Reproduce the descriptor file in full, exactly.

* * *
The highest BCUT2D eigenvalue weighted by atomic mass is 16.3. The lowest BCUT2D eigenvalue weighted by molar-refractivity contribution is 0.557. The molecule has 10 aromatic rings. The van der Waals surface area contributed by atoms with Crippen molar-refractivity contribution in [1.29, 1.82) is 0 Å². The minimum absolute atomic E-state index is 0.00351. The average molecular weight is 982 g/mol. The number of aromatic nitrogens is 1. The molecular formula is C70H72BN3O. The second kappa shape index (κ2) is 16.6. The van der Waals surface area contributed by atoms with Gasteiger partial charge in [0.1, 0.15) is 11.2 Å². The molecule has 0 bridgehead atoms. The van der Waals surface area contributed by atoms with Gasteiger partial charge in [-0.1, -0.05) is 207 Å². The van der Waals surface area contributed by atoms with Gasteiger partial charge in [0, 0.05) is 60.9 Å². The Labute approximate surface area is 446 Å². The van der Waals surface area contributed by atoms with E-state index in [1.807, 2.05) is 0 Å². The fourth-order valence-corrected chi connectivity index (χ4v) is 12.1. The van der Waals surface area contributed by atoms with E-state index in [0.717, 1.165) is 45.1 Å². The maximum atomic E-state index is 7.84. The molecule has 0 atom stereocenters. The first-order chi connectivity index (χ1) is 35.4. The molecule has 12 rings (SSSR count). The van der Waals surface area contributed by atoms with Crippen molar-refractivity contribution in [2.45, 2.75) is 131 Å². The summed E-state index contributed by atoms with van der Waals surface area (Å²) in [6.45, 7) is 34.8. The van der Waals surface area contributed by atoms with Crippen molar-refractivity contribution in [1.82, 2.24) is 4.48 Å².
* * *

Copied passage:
The highest BCUT2D eigenvalue weighted by atomic mass is 16.3. The lowest BCUT2D eigenvalue weighted by molar-refractivity contribution is 0.557. The molecule has 10 aromatic rings. The van der Waals surface area contributed by atoms with Crippen molar-refractivity contribution in [1.29, 1.82) is 0 Å². The minimum absolute atomic E-state index is 0.00351. The average molecular weight is 982 g/mol. The number of aromatic nitrogens is 1. The molecular formula is C70H72BN3O. The second kappa shape index (κ2) is 16.6. The van der Waals surface area contributed by atoms with Gasteiger partial charge in [0.1, 0.15) is 11.2 Å². The molecule has 0 bridgehead atoms. The van der Waals surface area contributed by atoms with Gasteiger partial charge in [-0.1, -0.05) is 207 Å². The van der Waals surface area contributed by atoms with Gasteiger partial charge in [0, 0.05) is 60.9 Å². The Labute approximate surface area is 446 Å². The van der Waals surface area contributed by atoms with E-state index in [1.807, 2.05) is 0 Å². The fourth-order valence-corrected chi connectivity index (χ4v) is 12.1. The van der Waals surface area contributed by atoms with E-state index in [0.717, 1.165) is 45.1 Å². The maximum atomic E-state index is 7.84. The molecule has 0 atom stereocenters. The first-order chi connectivity index (χ1) is 35.4. The molecule has 12 rings (SSSR count). The van der Waals surface area contributed by atoms with Crippen molar-refractivity contribution in [2.45, 2.75) is 131 Å². The summed E-state index contributed by atoms with van der Waals surface area (Å²) in [6.45, 7) is 34.8. The van der Waals surface area contributed by atoms with Crippen molar-refractivity contribution in [1.82, 2.24) is 4.48 Å².